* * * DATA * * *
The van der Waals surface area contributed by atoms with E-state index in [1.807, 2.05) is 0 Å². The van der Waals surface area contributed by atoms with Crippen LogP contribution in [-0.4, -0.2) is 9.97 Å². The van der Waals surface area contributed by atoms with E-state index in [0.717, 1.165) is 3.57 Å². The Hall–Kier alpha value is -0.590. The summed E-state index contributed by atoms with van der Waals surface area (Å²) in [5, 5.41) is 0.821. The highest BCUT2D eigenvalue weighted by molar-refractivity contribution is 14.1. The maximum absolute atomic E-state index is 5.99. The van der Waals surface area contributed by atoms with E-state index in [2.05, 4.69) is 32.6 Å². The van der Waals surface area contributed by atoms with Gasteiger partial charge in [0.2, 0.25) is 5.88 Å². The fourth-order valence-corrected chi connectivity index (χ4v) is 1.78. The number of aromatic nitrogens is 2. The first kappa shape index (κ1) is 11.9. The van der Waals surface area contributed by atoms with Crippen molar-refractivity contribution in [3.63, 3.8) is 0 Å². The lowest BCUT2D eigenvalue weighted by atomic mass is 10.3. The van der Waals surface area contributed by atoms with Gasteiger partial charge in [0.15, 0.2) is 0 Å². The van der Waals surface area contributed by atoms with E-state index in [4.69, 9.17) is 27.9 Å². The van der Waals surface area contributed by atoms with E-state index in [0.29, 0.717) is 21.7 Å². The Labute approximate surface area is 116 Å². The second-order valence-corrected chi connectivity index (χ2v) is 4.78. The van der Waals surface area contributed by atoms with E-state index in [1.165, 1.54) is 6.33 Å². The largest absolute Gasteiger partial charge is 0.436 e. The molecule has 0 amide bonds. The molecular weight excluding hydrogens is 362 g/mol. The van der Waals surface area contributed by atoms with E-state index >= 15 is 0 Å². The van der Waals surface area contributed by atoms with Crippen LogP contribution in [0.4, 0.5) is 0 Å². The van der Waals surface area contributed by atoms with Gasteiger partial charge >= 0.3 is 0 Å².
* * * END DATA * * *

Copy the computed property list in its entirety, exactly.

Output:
The van der Waals surface area contributed by atoms with E-state index in [1.807, 2.05) is 0 Å². The van der Waals surface area contributed by atoms with Crippen LogP contribution in [-0.4, -0.2) is 9.97 Å². The van der Waals surface area contributed by atoms with E-state index in [0.717, 1.165) is 3.57 Å². The Hall–Kier alpha value is -0.590. The summed E-state index contributed by atoms with van der Waals surface area (Å²) in [5, 5.41) is 0.821. The highest BCUT2D eigenvalue weighted by molar-refractivity contribution is 14.1. The maximum absolute atomic E-state index is 5.99. The van der Waals surface area contributed by atoms with E-state index in [2.05, 4.69) is 32.6 Å². The van der Waals surface area contributed by atoms with Gasteiger partial charge in [0.2, 0.25) is 5.88 Å². The fourth-order valence-corrected chi connectivity index (χ4v) is 1.78. The number of aromatic nitrogens is 2. The first kappa shape index (κ1) is 11.9. The van der Waals surface area contributed by atoms with Crippen molar-refractivity contribution in [3.63, 3.8) is 0 Å². The lowest BCUT2D eigenvalue weighted by atomic mass is 10.3. The van der Waals surface area contributed by atoms with Gasteiger partial charge in [0.15, 0.2) is 0 Å². The van der Waals surface area contributed by atoms with E-state index in [4.69, 9.17) is 27.9 Å². The van der Waals surface area contributed by atoms with E-state index in [0.29, 0.717) is 21.7 Å². The Labute approximate surface area is 116 Å². The second-order valence-corrected chi connectivity index (χ2v) is 4.78. The van der Waals surface area contributed by atoms with E-state index in [1.165, 1.54) is 6.33 Å². The largest absolute Gasteiger partial charge is 0.436 e. The molecule has 0 amide bonds. The molecular weight excluding hydrogens is 362 g/mol. The van der Waals surface area contributed by atoms with E-state index >= 15 is 0 Å². The van der Waals surface area contributed by atoms with Crippen LogP contribution in [0.4, 0.5) is 0 Å². The van der Waals surface area contributed by atoms with Gasteiger partial charge >= 0.3 is 0 Å².